“Fare is a fee I pay to get on a bus. Fair does not exist at work.” I said it without even thinking. I wish I had come up with the phrase, but it was from the show Weeds. I started watching it from the beginning recently. A few days later, there I am on a webinar repeating it, this time about DEI.
While I find all those statistics about exclusion unacceptable, I know those are numbers that represent millions of hopes, fears, and prayers. They represent people who walk into every hiring situation wondering if they are seen as equal. They represent people who so badly want change but fear for their safety and well-being.
I met another reminder that these statistics are real this week. Her name was Sarah. Sarah grew up in the MidWest in a military family that sounded like mine: very Catholic, military, and narrow-minded. She hasn’t spoken to them since the first time she put on a dress for a family function. “They’re just jealous of how good I looked,” she said with a smile and signature sarcasm I instantly recognized as a broken heart.
I know. I have a joke like that, too.
After getting to know her by drafting the LinkedIn summary, I asked if I could answer any questions about the job search. I wasn’t expecting what she said next. She broke my heart.
“What do I do when they see me?”
She explained that while she has flown through every assessment and assignment, she keeps getting to a video interview, then nothing. “I know it’s because they see my long hair and hear my deep voice. They don’t know what to make of me.”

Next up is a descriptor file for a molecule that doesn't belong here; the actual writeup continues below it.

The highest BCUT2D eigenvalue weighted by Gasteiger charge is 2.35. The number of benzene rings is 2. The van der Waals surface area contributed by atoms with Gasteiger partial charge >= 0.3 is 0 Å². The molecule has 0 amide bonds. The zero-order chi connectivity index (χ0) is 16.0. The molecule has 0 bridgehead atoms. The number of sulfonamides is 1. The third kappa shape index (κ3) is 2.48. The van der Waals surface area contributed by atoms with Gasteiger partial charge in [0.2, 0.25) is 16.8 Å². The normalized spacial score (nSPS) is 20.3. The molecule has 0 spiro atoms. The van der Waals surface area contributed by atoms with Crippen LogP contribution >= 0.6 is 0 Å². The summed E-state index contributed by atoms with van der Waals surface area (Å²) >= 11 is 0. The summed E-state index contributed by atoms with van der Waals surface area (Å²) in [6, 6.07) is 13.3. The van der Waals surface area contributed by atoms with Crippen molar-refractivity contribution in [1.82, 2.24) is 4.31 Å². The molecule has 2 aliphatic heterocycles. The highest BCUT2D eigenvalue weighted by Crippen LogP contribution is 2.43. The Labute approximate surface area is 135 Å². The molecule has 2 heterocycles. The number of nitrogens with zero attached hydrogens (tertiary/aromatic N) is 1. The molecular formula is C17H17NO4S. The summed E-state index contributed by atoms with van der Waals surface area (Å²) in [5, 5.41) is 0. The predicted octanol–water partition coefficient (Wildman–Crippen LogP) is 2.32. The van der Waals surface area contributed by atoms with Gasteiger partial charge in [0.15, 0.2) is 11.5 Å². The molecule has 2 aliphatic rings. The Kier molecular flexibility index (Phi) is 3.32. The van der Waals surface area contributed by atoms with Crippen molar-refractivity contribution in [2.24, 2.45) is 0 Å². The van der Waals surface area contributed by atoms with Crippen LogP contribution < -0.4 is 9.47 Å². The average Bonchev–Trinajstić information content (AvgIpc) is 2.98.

I felt this pressure in my chest because I know what she means. It’s the sum of all the weird looks, the pronoun mess-ups, and the questioning comments. A million signals that you can’t belong, and you should assume the worst - not because everyone is terrible, but as a safety mechanism. It is hope performing a disappearing act when hope is all you have left.
Simultaneously, I know she’s watching the same headlines I am. State laws are trying to edge trans people out of equality everywhere - at work, in healthcare, sports. How do I help her keep going when the headlines are so full of hate for her simple existence?
Tell me the right answer. I’ve spent the last four days trying to find one, and I’m still speechless.
There’s nothing I can say that justifies people deciding every day that another human is not enough because they exist outside the binaries of their expectations. I hate how knowing who you are is defined as wrong if knowing who you are means understanding gender on a dimension that’s not outlined in the popular books or belief systems.
Unfortunately, all we can do is keep living, praying for people to come along that fill us with hope and offer opportunities where others have considered our existence a risk.
You have a place in creating this hope when you work on talent and HR teams, but it doesn’t start with pride month or celebrating Trans Visibility Awareness Day as we did earlier this week. It starts with training hiring managers. It begins at addressing bias head-on, having hard conversations, and being uncomfortably honest.
Most people aren’t trained to take on hard conversations or to tell the truth in the hiring process. This week’s blog is about how you can coach your managers to have those conversations honestly. It is important. It can open doors for people who walk this earth with a constant fear of not fitting in, not because of their egos but because statistically, they have never been given an advantage. Even more so, I hope every day we will do what it takes to open the door a little bit more for someone.
I promise I’ll hold that door open until they get here and use the blessing of Three Ears Media to invest in them. I have faith that they’ll pay it forward and hold the door open for someone else. Then someday, we’ll bust that door down. We’ll make this world a safer place to live, to love, and to exist - at work and everywhere else.